Ontario isn’t spending enough on its public services.
That has been true for a long time, but last week’s report from the Auditor General provided new examples of important work that’s not getting done because of underfunding. Queen’s Park is failing to adequately fund public health, failing to fund a health equity strategy for northern Ontario, and failing to fund building maintenance at the Ontario Science Centre because there was “a lack of funding available to manage the Province’s real estate portfolio,” the auditor said.
And the province is definitely not spending enough on health care staffing.
In hospitals and in long-term care, we don’t have enough nurses, the auditor found. We don’t have enough personal support workers. We don’t have enough physiotherapists, social workers, or recreational therapists.
The consequences are serious, as the recent epidemic of emergency-room closures shows. But let’s be clear—the funding crisis extends far beyond health care.
New data from Statistics Canada shows how Ontario stacked up against the other provinces in 2022 when it comes to program spending per person. Once again, Ontario was dead last.
In 2022, Ontario’s program spending per capita was $3,863 less than the average of the other provinces. This means that for every dollar per person spent on programs in other provinces, Ontario spent 75 cents.
As far as I can see, there is no evidence—and no one is claiming—that Ontario’s low spending is the result of some magical efficiency in program delivery here. There’s nothing efficient about having too few nurses. Based on polling by the Angus Reid Institute this summer—well before the Greenbelt scandal hit the headlines—Ontarians these days have a low opinion of the government’s performance across a broad spectrum of program areas.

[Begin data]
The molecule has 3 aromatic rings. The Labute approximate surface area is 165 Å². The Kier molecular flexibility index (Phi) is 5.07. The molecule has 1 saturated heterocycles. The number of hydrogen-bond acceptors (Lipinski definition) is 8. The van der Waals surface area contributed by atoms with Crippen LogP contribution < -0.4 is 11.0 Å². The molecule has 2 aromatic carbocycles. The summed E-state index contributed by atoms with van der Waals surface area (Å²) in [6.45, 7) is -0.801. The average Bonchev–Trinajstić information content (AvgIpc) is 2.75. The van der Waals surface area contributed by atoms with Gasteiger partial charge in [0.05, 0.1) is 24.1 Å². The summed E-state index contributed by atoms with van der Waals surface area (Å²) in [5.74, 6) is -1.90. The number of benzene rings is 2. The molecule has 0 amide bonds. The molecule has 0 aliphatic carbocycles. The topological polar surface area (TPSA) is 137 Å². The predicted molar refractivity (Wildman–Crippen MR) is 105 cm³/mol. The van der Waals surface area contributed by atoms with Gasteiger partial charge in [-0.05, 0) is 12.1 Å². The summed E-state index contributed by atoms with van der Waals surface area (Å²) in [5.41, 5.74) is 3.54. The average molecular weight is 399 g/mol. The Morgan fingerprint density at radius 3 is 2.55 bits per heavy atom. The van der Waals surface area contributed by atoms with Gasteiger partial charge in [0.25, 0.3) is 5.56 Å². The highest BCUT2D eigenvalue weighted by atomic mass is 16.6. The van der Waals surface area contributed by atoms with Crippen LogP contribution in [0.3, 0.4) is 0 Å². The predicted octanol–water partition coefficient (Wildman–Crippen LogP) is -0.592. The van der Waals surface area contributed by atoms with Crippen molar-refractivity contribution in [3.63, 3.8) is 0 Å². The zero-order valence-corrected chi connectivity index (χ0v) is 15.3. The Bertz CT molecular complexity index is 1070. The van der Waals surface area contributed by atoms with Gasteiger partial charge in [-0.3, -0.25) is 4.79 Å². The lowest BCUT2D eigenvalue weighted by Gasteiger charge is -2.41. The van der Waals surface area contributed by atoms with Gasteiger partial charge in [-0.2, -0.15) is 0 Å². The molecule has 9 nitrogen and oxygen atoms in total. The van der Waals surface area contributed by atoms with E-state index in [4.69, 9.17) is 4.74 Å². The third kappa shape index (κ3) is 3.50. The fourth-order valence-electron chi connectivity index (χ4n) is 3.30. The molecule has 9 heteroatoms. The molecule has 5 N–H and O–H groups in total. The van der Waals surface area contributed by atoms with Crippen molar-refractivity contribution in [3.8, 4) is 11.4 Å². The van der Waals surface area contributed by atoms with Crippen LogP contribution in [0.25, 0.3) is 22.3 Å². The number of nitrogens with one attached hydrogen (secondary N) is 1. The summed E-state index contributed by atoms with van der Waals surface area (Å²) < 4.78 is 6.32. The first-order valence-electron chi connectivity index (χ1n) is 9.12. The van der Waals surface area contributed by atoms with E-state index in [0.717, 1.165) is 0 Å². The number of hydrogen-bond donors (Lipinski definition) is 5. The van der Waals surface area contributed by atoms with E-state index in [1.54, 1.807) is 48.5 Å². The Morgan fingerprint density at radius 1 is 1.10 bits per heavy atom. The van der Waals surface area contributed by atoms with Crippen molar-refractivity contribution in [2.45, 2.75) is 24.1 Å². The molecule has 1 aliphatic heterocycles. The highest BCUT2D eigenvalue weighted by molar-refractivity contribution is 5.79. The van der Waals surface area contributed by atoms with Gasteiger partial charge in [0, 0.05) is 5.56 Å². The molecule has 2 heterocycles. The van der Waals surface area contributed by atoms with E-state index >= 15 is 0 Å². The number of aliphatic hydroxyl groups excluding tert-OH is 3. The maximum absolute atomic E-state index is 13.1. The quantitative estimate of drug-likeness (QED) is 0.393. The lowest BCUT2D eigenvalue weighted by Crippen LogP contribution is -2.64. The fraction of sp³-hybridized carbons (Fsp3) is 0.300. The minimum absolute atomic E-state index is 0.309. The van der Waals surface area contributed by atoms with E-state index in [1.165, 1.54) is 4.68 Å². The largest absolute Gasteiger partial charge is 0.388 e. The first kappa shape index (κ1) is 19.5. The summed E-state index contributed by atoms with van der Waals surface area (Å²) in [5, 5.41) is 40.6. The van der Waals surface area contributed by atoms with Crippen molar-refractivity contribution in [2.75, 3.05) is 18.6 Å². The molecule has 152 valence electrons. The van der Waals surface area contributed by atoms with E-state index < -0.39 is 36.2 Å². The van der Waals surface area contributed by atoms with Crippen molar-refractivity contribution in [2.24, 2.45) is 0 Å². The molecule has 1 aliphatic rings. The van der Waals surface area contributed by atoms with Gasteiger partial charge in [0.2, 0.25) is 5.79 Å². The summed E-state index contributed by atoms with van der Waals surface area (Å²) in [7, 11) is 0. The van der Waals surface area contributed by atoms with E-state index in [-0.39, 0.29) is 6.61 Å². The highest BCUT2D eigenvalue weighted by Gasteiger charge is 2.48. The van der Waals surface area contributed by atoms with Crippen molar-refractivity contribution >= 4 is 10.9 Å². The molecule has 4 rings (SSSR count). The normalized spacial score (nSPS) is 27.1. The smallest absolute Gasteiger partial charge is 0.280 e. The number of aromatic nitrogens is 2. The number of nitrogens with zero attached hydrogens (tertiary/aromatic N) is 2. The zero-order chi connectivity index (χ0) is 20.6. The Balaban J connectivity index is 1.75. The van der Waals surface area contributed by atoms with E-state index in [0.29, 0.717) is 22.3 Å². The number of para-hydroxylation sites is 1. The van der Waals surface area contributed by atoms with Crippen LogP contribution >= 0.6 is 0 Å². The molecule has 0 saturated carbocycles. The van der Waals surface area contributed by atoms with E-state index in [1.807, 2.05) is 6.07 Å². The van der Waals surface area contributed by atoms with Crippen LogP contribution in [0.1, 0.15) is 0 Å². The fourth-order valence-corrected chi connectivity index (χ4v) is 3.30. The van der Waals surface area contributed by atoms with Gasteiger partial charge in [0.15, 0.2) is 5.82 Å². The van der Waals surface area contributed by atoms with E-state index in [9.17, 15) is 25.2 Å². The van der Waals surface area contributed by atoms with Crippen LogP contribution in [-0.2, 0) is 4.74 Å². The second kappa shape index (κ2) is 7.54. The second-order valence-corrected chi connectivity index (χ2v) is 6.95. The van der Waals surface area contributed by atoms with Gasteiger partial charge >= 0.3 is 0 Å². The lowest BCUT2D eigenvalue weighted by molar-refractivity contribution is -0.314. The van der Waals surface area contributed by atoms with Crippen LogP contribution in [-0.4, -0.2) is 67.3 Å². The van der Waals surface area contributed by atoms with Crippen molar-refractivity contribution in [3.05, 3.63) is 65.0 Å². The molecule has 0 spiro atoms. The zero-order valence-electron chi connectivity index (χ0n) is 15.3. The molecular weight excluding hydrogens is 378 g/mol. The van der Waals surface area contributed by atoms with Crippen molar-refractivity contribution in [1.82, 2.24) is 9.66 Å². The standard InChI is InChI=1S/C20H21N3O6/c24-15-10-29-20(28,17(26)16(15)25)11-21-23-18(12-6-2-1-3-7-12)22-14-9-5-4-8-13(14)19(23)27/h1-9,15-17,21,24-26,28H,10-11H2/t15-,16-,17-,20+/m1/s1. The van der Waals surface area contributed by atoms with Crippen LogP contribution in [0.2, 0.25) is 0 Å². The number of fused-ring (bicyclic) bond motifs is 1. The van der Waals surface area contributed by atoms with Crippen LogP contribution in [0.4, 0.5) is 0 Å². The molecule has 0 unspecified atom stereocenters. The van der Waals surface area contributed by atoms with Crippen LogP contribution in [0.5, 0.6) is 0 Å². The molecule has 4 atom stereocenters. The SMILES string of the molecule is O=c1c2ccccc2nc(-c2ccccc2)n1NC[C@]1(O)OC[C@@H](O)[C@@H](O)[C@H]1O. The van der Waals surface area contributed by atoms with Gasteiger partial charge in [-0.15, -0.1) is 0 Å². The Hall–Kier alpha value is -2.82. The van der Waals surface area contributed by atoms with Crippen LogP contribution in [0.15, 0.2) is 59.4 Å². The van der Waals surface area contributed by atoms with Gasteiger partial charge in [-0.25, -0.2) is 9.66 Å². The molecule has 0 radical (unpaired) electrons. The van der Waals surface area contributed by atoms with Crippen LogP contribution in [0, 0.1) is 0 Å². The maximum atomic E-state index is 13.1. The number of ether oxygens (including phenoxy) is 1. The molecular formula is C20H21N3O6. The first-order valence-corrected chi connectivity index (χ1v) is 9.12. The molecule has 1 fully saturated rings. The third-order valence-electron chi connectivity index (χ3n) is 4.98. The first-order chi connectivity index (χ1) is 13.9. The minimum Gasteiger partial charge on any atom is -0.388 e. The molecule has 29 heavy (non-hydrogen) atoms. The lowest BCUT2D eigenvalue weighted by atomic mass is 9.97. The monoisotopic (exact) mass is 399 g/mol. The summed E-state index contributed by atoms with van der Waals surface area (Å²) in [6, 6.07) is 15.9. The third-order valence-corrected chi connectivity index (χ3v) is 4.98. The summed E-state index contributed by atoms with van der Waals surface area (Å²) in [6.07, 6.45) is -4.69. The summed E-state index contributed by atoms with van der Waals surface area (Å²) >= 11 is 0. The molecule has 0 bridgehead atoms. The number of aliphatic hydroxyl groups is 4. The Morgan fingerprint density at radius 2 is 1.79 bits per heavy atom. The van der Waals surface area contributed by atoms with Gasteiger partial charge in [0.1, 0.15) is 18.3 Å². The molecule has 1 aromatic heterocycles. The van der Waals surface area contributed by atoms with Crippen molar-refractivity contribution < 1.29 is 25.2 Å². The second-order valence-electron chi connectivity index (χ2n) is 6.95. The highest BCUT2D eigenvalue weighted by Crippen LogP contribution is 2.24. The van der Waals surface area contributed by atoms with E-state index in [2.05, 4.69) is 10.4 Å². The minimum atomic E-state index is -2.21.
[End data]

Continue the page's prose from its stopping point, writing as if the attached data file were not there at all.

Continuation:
“Alongside Manitoba, the government of Ontario rates most poorly in the nation,” the pollster said in June. “This score is the lowest recorded for any government in Canada in nearly a decade of tracking.”
That doesn’t sound good. So what’s a likely explanation for the Ontario government’s underspending on public services? Simple: a strong aversion to raising revenues to pay for them.
The term “fiscal effort” describes how hard a province is trying to raise revenues. A basic way to measure it is to take the province’s “own-source” revenues—total revenues not including federal transfers—and divide them by the overall size of the economy, i.e., its Gross Domestic Product. In 2022, Canada’s provinces outside of Ontario directed an average 18.5 per cent of their economy towards funding provincial public programs. For its part, Ontario raised 14.4 per cent.
As with program spending, this is a huge gap. Given that Ontario’s GDP last year came in at $1.05 trillion, the province would have to collect an extra $43 billion in revenue just to be average among the provinces. An increase of that size would have boosted overall provincial revenues by more than 22 per cent last year. To put $43 billion in perspective, last year the province spent less than $34 billion to fund public education for two million school children.
It is hard to believe how much Ontario is short-changing the public programs we all depend on.
“Fiscal effort” has nothing to do with how rich or poor a particular province is; it merely measures how much of its economy—rich or poor—the province is willing to devote to public health care, education, income supports, environmental protection, and so on. Again and again, Ontario comes up short.
When it comes to funding public services and raising the revenues needed to pay for them, being average shouldn’t be a stretch goal for Ontario, but it is. At some point, Ontarians will have to wake up and realize an obvious truth: if we want quality public services in this province, we have to pay for them.